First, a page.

When the first phase of MTD for VAT was implemented in April 2019, businesses operating over the VAT registration threshold were given more time to implement the requirement for “digital links”. This ‘soft landing’ period was due to end on 1 April 2020, but as with many things, COVID-19 pushed that back by one year to 1 April 2021. You can read more about this update in our article Making Tas Digital – Get ready for digital links. In our experience, this aspect of MTD has been the most challenging, and it is unfortunate that the new cohort of businesses coming into MTD from April 2022 will be required to implement full digital links right from the beginning.

Establishing digital links

Establishing digital links

The digital link requirement is that there must be no re-keying of information right through to the submission of the VAT return. It is necessary for some businesses to key in adjustments to the data, such as partial exemption and margin scheme adjustments, but other than that, everything must be transferred using digital tools. In particular, there must not be any manual copying and pasting of data from one part of the system to the other.

MTD worked example

MTD worked example

In this example we take a small business using a practice management system for bookings, billing, and other practice management features, and which uses QuickBooks for its accounts. 

At the end of each quarter the business extracts the total invoices for the quarter from the practice management software and makes an entry in QuickBooks to reflect the total sales and VAT for that quarter. This is processed as a single invoice for the total amount to a single customer account, as the debtor details are held in the practice management software.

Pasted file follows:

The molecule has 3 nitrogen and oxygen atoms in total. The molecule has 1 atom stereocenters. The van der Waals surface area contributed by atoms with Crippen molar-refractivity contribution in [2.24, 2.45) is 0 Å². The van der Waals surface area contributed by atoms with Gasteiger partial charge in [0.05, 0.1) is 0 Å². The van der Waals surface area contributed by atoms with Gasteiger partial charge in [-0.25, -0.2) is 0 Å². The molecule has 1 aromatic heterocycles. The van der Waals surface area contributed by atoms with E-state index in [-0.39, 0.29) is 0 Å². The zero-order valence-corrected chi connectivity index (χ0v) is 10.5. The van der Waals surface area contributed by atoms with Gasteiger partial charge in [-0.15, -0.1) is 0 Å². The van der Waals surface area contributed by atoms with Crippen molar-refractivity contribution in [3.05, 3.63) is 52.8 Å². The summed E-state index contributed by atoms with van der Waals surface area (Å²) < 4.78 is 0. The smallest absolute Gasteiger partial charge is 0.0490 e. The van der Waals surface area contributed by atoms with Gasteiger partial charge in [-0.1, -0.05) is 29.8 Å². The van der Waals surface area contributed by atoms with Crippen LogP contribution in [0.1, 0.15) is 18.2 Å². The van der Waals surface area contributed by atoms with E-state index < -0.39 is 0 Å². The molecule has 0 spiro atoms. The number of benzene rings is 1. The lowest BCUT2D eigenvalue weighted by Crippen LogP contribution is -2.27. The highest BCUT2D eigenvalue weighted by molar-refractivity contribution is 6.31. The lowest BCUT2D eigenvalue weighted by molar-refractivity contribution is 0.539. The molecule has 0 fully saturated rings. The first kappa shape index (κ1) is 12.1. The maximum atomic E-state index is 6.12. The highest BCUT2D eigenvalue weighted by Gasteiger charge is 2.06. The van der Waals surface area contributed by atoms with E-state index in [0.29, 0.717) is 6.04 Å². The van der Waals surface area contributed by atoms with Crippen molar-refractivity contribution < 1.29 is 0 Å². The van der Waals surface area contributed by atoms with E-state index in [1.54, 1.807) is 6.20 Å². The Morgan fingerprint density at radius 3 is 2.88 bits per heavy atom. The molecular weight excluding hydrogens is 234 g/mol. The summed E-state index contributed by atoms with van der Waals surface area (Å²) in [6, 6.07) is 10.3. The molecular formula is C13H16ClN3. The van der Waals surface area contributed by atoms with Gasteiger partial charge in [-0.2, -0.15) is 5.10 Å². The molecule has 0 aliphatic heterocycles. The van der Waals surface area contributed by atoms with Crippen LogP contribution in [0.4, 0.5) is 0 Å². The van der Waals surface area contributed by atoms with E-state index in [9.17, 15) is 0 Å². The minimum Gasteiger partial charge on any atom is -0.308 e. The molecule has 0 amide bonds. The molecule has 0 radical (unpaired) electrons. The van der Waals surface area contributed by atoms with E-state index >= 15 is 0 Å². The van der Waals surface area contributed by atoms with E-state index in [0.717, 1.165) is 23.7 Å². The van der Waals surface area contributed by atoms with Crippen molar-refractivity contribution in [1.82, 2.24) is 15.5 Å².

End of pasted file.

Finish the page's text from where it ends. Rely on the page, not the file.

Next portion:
When the digital links requirements are in force, this process will not meet the digital link requirements. The business must either re-key each individual invoice into QuickBooks, so all the digital records for VAT are held on the same system, or alternatively, must get the data into QuickBooks by means of a download / upload process. The same applies to businesses which record daily takings on a separate till system.

Potential solutions

Potential solutions

One solution is to download from the practice management software/till system into Comma Separated Value (CSV) format which can be uploaded directly into QuickBooks. An alternative is to use spreadsheet functionality to form a totals page (using relative cell referencing, but not manually copying and pasting) which is saved as a CSV and then uploads as a single record. This method is particularly useful for downloads that run to many hundreds of lines.

 This article was featured in our February Vat & tax bulletin, to read the bulletin click here.

How we can help?

How we can help

If your business is registered but currently trading below the £85,000 threshold you need to ensure that the digital link aspect of the requirements is considered immediately as there is no “soft landing period”.

You may consider deregistration, but this needs to be carefully thought through and is not a viable option for those who want to expand in future. HMRC are expected to bring in digital record keeping during routine checks and therefore you should review the journey of your data to the VAT return to check if there are any manual or cut and paste steps and address what can be done to rectify them.

Buzzacott offer a bridging software solution for clients who do not use API enabled software packages and we would be happy to discuss a solution that is right for your business. Simply complete the form below and one of our experts will be in touch.